Few people would argue that the HBO series The Sopranos is the greatest cultural phenomenon of our time. Its influence on television, on perceptions of psychotherapy, on fashion, on advertising, and on American culture and ethos in general are indisputable. Numerous books were written during the 8 years that the show originally aired, from examinations of the family (and, of course, the Family) to examinations of the psychology of The Sopranos to examinations of the language of the show. It was inevitable however, whether out of tribute or out of HBO's recent habit of issuing books for all its major shows, that a Sopranos book would be published. In May 2007 the first HBO-sanctioned book was published (appropriately called "The Book"), covering information and facts for the first 77 episodes of the show. Now that the final episodes have aired and gone down in television folklore, a new edition has been published titled, simply, "The Complete Book." Does this new edition do justice to both the show and its fans? Well, yes and no.
At 225 pages, a 35-page increase from the first book, The Complete Book does contain a vast amount of information. Upon first glance, it seems pretty amazing. Beginning with the well-known story of the show's creation (nobody expected it to get picked up), the book then moves onto the casting of the characters. Readers will learn how Gandolfini and other actors were chosen, followed by a summation of the show's initial success, and then how creator David Chase drew from earlier mob movies to make the Sopranos universe come alive. That universe takes place mostly in Jersey (forget the "New"), especially in the show's early years, and the book features an entire section on how sets were created and dressed, how characters like Carmela and Adriana were costumed, and how scouts chose shooting locations. This includes an 8-page spread of high-quality photos of the Soprano home's interior. And naturally this examination of where the Sopranos live is followed by an examination of the Sopranos themselves. After a short biography of Chase's family history and its influence on the show, each principal Soprano is examined in an essay written by the respective actor, with exceptions to Nancy Marchand (Tony's mother Livia), for whom John Ventimiglia (Artie Bucco) wrote a short anecdote. These character biographies, and those that follow in the rest of the book, consist of the character's short history and the actor's thoughts on what drives that character and what directions might be taken in the future, and even an "insider" fact about each character. Want to know how Christopher's drug scenes were filmed or how long Tony Sirico (Paulie) takes to do his hair each shoot day? It's inside here.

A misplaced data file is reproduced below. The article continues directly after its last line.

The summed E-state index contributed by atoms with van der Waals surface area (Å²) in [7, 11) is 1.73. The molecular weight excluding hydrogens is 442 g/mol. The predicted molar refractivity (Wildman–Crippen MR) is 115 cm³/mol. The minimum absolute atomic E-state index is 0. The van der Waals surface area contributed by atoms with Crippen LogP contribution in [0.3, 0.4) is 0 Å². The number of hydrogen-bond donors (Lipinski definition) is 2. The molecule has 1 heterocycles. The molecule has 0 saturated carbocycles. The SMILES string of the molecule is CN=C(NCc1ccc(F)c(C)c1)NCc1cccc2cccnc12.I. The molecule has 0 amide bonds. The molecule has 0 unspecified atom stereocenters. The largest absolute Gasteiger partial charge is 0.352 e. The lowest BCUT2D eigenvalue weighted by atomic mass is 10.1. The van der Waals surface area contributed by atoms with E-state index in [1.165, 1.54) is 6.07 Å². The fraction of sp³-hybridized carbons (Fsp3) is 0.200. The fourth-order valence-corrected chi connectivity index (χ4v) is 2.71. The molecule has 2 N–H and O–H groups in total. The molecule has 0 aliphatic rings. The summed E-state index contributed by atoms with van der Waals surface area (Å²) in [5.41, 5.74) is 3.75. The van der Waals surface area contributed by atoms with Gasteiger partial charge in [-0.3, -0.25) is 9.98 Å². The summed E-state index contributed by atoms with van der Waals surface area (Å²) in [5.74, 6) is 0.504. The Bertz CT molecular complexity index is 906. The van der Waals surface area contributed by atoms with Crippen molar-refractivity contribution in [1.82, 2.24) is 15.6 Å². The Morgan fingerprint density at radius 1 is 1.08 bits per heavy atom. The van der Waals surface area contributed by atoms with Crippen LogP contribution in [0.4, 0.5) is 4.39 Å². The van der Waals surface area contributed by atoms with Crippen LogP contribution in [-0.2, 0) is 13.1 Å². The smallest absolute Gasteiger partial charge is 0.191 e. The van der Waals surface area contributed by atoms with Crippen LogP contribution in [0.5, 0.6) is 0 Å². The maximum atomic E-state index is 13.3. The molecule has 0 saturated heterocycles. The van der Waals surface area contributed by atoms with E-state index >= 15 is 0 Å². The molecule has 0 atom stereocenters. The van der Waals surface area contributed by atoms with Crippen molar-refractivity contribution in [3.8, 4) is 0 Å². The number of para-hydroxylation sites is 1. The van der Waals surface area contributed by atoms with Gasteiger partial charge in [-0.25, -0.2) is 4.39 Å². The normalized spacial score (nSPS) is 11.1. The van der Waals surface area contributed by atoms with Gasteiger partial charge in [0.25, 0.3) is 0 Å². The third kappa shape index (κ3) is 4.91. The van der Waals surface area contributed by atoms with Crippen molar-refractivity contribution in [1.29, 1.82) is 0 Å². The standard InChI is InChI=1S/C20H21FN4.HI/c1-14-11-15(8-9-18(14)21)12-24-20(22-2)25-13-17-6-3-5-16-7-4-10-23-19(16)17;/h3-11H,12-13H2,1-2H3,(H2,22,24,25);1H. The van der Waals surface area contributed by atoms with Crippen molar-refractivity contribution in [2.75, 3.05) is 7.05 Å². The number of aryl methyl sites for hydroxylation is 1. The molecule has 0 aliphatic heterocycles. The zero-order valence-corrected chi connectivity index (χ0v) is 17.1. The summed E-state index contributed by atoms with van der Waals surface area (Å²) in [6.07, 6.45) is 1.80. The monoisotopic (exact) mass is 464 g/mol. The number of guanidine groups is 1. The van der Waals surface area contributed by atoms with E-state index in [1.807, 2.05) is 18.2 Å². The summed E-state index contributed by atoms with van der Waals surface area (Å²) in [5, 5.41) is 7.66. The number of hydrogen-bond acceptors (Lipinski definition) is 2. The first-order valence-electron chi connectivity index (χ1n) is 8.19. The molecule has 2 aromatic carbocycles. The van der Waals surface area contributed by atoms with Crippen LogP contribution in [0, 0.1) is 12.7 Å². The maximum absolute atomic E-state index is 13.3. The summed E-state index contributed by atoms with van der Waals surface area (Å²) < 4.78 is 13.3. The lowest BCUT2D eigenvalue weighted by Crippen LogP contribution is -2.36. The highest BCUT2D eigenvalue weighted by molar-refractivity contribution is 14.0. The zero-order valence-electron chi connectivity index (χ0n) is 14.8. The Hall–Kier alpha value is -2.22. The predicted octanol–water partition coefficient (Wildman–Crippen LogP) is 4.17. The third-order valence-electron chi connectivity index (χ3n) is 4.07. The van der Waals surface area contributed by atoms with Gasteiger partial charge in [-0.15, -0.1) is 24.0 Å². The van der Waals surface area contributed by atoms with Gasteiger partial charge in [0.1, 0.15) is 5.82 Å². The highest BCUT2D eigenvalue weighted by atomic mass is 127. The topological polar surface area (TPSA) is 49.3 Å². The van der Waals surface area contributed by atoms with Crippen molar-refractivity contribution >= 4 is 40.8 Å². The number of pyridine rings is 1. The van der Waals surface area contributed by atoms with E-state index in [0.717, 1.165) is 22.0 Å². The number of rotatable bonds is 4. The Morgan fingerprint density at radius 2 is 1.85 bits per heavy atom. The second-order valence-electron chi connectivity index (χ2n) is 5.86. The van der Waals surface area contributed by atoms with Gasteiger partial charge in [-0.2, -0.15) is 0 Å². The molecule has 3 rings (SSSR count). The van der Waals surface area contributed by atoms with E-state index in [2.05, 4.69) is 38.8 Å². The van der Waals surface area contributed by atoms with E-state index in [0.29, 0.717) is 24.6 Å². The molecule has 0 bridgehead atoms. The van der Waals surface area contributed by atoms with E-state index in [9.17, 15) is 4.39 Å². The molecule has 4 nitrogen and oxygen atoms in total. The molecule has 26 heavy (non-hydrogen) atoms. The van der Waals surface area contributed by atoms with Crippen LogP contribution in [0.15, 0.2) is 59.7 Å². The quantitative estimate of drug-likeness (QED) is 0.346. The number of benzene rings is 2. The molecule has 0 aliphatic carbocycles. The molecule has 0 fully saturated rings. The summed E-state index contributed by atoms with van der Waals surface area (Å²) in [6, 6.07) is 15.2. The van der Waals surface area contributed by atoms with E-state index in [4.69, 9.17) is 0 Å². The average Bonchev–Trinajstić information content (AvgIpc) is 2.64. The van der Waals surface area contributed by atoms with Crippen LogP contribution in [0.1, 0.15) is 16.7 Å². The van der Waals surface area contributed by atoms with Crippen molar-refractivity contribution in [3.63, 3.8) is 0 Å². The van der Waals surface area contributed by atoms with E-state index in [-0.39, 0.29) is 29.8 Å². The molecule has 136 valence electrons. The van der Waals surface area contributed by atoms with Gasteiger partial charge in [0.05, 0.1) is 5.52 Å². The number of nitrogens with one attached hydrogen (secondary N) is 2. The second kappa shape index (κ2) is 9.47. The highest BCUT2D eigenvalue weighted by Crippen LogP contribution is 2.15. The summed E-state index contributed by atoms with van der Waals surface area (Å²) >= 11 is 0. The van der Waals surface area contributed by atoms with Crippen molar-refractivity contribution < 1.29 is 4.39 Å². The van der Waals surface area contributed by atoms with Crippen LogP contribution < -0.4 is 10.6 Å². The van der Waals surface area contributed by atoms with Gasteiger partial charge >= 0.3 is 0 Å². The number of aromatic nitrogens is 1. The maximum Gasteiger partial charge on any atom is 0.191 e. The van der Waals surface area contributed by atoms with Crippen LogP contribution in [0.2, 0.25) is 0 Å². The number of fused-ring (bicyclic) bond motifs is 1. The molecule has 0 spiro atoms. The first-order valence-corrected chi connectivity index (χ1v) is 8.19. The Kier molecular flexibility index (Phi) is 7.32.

The book next examines various prominent and characteristic elements of The Sopranos. It includes a section on how food is used on The Sopranos, both in-show and on-set, including a short glossary translating the slang used on the show into its appropriate Italian nomenclature ("gabagool" into "cappicola," etc.). After a section on sexuality in The Sopranos comes an analysis of how therapy was used on the show, from the research that was conducted for scripting purposes, to the on-set antics of Gandolfini and Bracco, to the end of therapy in the show's penultimate episode, to how dreams have played a role on the show. Then the book comes to the other major part of The Sopranos that hasn't been touched yet: Tony's "other" Family. Enclosed within is a breakdown of where the Family makes its money, how realistic the mob element is according to its real-life counterpart, and a comparison of the Jersey and New York Families, among other smaller sections. This also includes more character studies and photos of the backrooms of Satriale's Pork Store. The book finally comes to a section on the technical side of creating the Sopranos, more extensive than the earlier one. This includes the processes of writing, directing, art direction, filming, prop-making, post-production, music and marketing. Before the appendix, the book includes an interview with David Chase about the final episode of the show, "Made in America." The appendix consists of a "who's who" list of prominent (and some not-so prominent) characters, a map of in-show locations, and a complete episode guide.